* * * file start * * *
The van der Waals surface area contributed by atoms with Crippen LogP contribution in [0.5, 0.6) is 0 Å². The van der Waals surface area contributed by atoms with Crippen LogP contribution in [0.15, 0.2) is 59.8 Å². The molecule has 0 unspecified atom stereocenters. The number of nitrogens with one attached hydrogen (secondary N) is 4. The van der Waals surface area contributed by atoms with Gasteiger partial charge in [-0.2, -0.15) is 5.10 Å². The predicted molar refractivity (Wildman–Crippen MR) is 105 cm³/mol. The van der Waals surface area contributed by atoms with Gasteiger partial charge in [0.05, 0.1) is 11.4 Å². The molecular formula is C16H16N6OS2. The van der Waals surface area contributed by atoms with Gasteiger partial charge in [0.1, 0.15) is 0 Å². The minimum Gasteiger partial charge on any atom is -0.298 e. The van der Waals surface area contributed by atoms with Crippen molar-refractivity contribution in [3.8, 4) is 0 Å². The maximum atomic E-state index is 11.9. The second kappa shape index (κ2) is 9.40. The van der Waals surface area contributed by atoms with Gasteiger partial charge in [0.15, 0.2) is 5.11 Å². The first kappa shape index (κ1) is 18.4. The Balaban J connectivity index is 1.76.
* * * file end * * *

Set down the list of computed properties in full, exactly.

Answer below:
The van der Waals surface area contributed by atoms with Crippen LogP contribution in [0.5, 0.6) is 0 Å². The van der Waals surface area contributed by atoms with Crippen LogP contribution in [0.15, 0.2) is 59.8 Å². The molecule has 0 unspecified atom stereocenters. The number of nitrogens with one attached hydrogen (secondary N) is 4. The van der Waals surface area contributed by atoms with Gasteiger partial charge in [-0.2, -0.15) is 5.10 Å². The predicted molar refractivity (Wildman–Crippen MR) is 105 cm³/mol. The van der Waals surface area contributed by atoms with Gasteiger partial charge in [0.05, 0.1) is 11.4 Å². The molecular formula is C16H16N6OS2. The van der Waals surface area contributed by atoms with Gasteiger partial charge in [0.1, 0.15) is 0 Å². The minimum Gasteiger partial charge on any atom is -0.298 e. The van der Waals surface area contributed by atoms with Crippen molar-refractivity contribution in [3.8, 4) is 0 Å². The maximum atomic E-state index is 11.9. The second kappa shape index (κ2) is 9.40. The van der Waals surface area contributed by atoms with Gasteiger partial charge in [0.15, 0.2) is 5.11 Å². The first kappa shape index (κ1) is 18.4. The Balaban J connectivity index is 1.76.